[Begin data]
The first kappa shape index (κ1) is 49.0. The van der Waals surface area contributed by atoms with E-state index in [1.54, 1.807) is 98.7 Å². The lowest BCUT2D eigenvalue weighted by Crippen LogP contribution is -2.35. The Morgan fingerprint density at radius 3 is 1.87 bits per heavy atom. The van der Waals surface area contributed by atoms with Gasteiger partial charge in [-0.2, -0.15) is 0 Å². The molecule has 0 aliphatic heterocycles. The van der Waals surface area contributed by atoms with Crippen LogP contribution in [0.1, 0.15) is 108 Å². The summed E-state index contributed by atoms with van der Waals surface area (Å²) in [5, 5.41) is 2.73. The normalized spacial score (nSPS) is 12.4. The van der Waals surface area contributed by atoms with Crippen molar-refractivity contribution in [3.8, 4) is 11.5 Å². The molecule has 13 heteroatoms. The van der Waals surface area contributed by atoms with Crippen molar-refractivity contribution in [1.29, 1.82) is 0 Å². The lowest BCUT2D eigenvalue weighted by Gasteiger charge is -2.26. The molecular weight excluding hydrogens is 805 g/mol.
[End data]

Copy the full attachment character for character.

The first kappa shape index (κ1) is 49.0. The van der Waals surface area contributed by atoms with E-state index in [1.54, 1.807) is 98.7 Å². The lowest BCUT2D eigenvalue weighted by Crippen LogP contribution is -2.35. The Morgan fingerprint density at radius 3 is 1.87 bits per heavy atom. The van der Waals surface area contributed by atoms with Gasteiger partial charge in [-0.2, -0.15) is 0 Å². The molecule has 0 aliphatic heterocycles. The van der Waals surface area contributed by atoms with Crippen LogP contribution in [0.1, 0.15) is 108 Å². The summed E-state index contributed by atoms with van der Waals surface area (Å²) in [5, 5.41) is 2.73. The normalized spacial score (nSPS) is 12.4. The van der Waals surface area contributed by atoms with Crippen molar-refractivity contribution in [3.8, 4) is 11.5 Å². The molecule has 13 heteroatoms. The van der Waals surface area contributed by atoms with Crippen molar-refractivity contribution in [1.29, 1.82) is 0 Å². The lowest BCUT2D eigenvalue weighted by Gasteiger charge is -2.26. The molecular weight excluding hydrogens is 805 g/mol.